In Search of Human Nature
Are differences in group human behavior the result of biology or culture? Can these differences be eliminated through education or changes in the social environment, or are behavioral variations forever bound up in our genes? Does the level of sophistication of an ethnic group at a given time provide any insight into its potential to achieve a higher level of technological or cultural sophistication? This book is a study of the shifting attitudes of American social scientists—anthropologists, psychologists, political scientists, sociologists—toward these questions. These are questions that in the past have been cast in terms of nature versus nurture, the existence of innate racial characteristics or gender distinctions, or racial superiority.
Degler begins with Darwin’s own publications and the theories of the Social Darwinists of the late nineteenth century and ends with the work of the sociobiologists of the 1980’s. In a generally chronological discussion, he documents the widespread acceptance of biological explanations at the beginning of the twentieth century, the triumph of the cultural explanations prior to World War II, and the subsequent rising interest in biological explanations. He concludes with a brief discussion of the state of research in the mid-1980’s and the rise of theories that have lessened or eliminated the distinctions between humans and animals. His focus is primarily on issues of race—especially black- white—and gender. Chapters are organized around themes rather than time periods.
Degler relies primarily on the published scientific literature, although he occasionally cites popular literature written by scientists. Only rarely does he use an unpublished letter for information. He is presenting the public debate. If his social scientists held private beliefs different from their public pronouncements, Degler is unconcerned.
“Darwinism” is Degler’s catchphrase for any theory that argued that all of human nature, including morality and emotions, evolved in the same manner as did physical characteristics. Such theories saw human culture as the result of innate or (once genes were discovered) genetic influences. Changes could occur only slowly, on a Darwinian time scale. As in evolutionary biology in general, Darwin serves as a symbol or shorthand for a general type of orientation, whatever the nature of the connection—or lack of one—between a specific theory and the details of Darwin’s thought. The “revival” in the book’s subtitle is of evolutionary biological explanations, not of Darwin’s nineteenth century theory of human evolution.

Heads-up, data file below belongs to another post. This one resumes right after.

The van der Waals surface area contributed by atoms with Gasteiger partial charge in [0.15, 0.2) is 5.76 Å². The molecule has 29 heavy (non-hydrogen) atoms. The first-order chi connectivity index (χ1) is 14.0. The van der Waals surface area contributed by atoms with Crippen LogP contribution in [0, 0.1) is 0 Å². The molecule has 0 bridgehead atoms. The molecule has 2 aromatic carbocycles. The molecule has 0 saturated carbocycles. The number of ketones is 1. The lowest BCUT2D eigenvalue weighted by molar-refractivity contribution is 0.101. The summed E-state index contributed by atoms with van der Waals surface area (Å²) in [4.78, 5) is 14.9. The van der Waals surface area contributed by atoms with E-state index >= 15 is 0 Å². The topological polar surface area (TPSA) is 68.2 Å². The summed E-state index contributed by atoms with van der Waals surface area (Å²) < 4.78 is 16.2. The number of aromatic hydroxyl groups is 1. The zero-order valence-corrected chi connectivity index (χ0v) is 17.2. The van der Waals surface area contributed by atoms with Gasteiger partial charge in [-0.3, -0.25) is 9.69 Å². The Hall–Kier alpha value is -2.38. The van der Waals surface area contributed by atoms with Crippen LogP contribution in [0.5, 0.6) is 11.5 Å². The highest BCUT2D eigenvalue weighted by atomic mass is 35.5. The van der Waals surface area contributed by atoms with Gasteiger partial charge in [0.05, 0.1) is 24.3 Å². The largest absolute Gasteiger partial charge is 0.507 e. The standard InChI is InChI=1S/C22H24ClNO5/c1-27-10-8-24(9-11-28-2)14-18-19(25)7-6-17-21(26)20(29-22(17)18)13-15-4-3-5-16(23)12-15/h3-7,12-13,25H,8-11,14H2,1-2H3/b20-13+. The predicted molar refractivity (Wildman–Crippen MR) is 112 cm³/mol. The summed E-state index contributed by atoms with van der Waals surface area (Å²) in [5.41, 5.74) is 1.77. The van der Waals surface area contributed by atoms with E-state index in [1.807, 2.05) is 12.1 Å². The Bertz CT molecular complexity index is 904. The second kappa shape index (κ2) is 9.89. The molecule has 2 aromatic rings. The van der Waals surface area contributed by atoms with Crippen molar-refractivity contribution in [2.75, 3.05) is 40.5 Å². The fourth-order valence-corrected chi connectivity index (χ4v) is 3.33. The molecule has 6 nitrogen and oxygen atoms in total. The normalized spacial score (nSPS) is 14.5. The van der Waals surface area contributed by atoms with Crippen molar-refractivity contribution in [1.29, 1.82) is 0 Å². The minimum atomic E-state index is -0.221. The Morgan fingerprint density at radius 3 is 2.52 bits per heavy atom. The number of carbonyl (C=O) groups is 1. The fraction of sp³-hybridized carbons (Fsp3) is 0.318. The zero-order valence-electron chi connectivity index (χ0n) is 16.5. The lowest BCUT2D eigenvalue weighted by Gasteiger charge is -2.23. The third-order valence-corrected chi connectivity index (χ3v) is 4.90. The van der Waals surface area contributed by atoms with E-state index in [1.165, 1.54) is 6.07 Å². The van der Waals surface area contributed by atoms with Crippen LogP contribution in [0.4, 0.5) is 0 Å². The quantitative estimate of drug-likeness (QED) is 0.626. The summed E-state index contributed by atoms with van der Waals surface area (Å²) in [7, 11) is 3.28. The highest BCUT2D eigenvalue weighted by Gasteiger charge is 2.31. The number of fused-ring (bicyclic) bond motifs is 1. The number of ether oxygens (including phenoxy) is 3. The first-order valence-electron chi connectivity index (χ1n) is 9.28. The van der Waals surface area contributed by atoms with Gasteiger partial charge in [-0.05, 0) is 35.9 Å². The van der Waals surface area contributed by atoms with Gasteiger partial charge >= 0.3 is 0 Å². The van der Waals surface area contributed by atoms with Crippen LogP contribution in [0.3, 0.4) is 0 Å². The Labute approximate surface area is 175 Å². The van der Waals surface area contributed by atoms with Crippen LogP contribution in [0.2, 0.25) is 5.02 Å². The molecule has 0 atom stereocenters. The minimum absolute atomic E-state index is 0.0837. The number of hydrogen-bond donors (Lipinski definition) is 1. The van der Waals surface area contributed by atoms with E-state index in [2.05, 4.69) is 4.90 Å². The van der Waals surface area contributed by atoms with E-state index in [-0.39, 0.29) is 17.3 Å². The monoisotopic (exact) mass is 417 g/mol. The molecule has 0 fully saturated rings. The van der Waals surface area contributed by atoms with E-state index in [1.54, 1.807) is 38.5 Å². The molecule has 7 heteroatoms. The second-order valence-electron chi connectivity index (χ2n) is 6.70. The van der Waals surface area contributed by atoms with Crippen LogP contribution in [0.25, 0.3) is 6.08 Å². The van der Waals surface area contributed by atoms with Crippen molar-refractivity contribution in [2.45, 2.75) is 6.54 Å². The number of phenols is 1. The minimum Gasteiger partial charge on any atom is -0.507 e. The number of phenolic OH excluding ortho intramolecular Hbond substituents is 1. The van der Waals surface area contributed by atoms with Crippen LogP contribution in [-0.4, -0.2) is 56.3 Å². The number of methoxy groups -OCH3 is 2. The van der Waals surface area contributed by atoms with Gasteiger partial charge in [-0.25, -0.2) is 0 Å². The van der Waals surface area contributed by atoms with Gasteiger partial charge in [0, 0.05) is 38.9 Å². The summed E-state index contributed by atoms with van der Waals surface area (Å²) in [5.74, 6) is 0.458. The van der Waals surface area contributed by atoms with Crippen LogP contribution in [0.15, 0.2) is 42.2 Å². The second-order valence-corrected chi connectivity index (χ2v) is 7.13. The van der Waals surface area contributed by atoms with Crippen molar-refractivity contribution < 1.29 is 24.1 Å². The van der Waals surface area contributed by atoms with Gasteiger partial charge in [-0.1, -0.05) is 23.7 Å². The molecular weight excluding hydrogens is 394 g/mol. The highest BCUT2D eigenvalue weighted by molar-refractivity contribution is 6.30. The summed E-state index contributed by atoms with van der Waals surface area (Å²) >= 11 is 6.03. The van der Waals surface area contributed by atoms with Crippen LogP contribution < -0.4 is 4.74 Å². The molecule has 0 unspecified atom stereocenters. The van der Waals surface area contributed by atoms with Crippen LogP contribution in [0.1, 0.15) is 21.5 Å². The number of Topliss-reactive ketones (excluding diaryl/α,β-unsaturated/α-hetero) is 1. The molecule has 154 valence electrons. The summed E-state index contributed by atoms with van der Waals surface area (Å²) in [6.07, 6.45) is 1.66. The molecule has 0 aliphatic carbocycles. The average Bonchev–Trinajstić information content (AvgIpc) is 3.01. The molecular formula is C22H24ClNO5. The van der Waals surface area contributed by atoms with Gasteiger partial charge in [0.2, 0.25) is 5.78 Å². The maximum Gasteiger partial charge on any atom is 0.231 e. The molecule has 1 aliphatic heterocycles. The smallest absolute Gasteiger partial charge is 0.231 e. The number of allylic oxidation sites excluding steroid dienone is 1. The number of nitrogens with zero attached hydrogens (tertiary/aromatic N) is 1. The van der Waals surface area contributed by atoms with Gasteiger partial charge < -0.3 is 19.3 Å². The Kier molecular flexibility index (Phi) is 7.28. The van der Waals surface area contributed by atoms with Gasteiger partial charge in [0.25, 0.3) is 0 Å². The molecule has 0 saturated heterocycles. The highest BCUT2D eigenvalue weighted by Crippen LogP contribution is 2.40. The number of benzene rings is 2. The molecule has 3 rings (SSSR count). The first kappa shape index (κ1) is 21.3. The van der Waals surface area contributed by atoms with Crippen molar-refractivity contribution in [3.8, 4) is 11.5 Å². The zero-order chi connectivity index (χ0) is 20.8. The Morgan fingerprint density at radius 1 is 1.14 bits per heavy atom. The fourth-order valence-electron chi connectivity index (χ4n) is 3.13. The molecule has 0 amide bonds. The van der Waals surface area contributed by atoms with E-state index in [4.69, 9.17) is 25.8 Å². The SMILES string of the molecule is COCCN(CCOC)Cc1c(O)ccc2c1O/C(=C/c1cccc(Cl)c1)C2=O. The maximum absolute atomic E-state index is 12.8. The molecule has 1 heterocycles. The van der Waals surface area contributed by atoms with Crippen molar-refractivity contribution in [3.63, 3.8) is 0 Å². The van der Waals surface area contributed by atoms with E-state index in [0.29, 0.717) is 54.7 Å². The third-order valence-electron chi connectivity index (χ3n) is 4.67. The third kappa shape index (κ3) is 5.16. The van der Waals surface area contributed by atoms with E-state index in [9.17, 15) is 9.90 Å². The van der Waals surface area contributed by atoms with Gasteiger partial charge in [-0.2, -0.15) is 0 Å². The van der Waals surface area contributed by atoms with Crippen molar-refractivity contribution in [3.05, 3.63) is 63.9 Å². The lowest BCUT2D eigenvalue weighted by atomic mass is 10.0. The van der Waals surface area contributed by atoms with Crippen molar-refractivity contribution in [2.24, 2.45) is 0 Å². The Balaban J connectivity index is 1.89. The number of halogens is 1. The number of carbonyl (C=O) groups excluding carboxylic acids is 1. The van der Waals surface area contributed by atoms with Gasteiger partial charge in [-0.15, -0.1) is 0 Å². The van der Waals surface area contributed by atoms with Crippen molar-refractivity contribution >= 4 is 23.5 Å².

Central to Degler’s examination is the work of Franz Boas. He presents Boas as a radical thinker who worked tirelessly to eliminate the perception that social differences were the result of, or linked to, physical differences. Boas argued that social or cultural dissimilarities were the result of the different histories of human groups, not of dissimilar biologies. Savages were not intellectually inferior to those living in civilizations with advanced technology; they had simply not utilized their potential to its fullest. In making such arguments, Boas flew in the face of accepted scientific and social doctrine in the United States in the late nineteenth century. A German Jew who immigrated to the United States because of the anti-Semitism of his homeland, Boas brought to his anthropological research a belief in equal opportunity. He challenged the racism of his profession and his adopted country. In doing so, he was not arguing for cultural relativism. He accepted a hierarchy of cultures, with white, Euroamerican culture as the highest. He saw no reason, however, why African Americans and other groups could...
(The entire section is 1530 words.)